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Poverty and its determinants among farming households in West Africa: empirical evidence from Borno State, Nigeria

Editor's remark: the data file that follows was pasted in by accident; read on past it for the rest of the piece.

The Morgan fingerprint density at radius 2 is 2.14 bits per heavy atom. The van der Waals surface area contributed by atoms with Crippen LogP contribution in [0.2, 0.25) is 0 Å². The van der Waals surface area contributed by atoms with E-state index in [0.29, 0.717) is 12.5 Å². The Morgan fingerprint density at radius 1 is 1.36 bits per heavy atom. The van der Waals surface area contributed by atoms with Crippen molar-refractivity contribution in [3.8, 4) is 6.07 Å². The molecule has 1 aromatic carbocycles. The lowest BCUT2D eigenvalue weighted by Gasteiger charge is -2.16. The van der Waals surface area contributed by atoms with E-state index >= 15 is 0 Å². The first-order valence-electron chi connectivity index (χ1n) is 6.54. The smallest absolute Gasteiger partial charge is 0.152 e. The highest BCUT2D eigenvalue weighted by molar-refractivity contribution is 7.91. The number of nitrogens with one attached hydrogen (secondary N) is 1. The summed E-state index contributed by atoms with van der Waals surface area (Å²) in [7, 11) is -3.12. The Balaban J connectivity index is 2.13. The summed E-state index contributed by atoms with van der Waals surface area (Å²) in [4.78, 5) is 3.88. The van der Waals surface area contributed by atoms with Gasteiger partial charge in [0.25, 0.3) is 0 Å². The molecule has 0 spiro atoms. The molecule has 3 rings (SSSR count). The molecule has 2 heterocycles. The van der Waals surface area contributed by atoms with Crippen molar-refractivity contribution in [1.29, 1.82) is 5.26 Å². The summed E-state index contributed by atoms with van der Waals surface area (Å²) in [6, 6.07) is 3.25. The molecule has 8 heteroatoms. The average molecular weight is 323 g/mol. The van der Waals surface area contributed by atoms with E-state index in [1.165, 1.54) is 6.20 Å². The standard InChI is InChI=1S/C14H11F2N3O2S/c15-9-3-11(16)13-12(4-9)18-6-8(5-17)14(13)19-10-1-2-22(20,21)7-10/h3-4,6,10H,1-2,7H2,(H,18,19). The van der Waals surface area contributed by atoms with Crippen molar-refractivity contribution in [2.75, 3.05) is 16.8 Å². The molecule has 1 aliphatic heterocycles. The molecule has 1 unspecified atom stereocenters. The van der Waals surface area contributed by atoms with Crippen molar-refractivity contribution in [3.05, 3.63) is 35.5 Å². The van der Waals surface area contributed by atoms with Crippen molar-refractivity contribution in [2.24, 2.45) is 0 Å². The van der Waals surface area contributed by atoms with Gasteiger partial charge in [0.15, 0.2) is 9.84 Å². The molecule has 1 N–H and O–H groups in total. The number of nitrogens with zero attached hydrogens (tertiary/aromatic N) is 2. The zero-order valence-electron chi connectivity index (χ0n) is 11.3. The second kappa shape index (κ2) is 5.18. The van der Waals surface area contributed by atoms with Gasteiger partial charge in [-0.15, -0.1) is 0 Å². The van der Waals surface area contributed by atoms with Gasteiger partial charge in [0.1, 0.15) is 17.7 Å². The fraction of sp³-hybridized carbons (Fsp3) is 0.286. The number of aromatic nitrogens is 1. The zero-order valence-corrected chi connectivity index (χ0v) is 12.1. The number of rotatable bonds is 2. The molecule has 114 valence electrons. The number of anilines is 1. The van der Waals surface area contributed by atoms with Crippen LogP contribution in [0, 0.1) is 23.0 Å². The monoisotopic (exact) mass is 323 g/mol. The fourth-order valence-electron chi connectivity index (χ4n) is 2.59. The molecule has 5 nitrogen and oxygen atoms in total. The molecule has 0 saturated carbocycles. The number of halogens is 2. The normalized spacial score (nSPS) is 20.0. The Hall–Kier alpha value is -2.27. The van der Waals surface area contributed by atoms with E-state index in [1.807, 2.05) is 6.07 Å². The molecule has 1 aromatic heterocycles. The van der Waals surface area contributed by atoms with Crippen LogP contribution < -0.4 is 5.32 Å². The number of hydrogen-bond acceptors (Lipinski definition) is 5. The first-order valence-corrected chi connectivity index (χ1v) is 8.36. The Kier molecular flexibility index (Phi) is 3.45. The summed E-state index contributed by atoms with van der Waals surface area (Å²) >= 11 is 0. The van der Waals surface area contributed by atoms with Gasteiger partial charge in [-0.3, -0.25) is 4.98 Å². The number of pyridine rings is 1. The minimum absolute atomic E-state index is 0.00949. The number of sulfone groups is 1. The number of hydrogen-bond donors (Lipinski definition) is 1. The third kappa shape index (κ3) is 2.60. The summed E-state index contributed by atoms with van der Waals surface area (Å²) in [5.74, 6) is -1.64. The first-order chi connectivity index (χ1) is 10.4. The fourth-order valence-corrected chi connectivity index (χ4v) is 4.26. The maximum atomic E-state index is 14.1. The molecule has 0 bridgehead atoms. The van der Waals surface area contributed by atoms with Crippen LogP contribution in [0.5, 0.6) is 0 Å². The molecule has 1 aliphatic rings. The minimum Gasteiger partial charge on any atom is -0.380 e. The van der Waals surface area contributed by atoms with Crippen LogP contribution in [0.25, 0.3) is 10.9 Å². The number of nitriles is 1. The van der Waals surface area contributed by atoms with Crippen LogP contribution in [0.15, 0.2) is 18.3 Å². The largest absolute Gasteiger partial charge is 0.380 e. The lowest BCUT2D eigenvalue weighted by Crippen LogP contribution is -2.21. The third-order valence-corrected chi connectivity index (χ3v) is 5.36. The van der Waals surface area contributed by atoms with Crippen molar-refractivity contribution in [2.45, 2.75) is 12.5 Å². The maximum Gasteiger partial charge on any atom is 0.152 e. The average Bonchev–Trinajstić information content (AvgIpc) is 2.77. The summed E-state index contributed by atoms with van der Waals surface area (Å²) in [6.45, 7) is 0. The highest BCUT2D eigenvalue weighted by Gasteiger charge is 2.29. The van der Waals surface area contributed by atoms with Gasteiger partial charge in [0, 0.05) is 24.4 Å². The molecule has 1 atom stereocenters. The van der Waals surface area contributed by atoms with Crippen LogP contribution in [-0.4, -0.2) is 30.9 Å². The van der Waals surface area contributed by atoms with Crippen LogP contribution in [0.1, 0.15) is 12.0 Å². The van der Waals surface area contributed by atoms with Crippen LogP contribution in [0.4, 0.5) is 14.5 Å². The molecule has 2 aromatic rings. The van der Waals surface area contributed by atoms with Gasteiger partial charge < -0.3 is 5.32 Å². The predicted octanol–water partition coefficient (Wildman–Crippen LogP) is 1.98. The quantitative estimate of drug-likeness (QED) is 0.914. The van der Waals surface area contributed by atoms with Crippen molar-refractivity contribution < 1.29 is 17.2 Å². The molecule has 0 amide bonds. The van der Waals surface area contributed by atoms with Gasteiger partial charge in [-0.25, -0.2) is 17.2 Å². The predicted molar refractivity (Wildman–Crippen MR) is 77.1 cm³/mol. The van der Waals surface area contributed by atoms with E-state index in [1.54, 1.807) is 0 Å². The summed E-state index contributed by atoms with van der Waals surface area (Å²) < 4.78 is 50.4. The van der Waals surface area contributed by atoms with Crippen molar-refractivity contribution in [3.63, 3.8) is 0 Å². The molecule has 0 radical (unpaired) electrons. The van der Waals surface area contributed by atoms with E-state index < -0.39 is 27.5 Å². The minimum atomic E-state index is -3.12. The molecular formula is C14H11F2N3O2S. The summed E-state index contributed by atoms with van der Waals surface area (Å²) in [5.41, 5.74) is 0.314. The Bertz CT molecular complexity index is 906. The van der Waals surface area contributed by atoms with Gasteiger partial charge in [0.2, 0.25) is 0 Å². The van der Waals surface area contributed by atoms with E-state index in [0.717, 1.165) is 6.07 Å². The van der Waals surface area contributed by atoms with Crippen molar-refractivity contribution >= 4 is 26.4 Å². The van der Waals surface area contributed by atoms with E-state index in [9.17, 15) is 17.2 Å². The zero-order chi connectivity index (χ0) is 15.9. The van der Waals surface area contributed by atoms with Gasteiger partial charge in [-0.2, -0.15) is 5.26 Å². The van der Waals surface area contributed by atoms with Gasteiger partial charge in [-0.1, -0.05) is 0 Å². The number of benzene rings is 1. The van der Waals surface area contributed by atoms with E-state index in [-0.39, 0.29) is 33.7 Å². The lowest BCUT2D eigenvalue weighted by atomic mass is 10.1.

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The study examines the extent of poverty and its determinants among farming households in Borno State of Nigeria. Primary data were obtained from 1,998 farming households using well-structured questionnaires in 2004. Mean monthly per adult equivalent household expenditure poverty line was used to characterize the households into poor and non-poor, while Tobit regression model was used to determine the factors associated with poverty experienced by the farming households in the study area. About 67% of the households were categorized as poor. The Tobit regression analysis reveals that 15 out of the 23 household livelihood-related variables included in the model had their coefficients significant at between (P<0.01) and (P<0.10), representing about 63 percent of the variables. The Tobit result reveals that increases in farm size, amount of credit, agricultural production diversification and extent of agricultural output commercialization contributed to reduce the poverty level among farming households. Poverty intensity is high among households having large size, high child dependency ratio and expenditure on education. Therefore, policy measures should aim at enhancing the rural farmers’ access to improved agricultural inputs, land and credit; thereby increasing agricultural productivity and production so as to meet home consumption and generate an increased surplus for the market.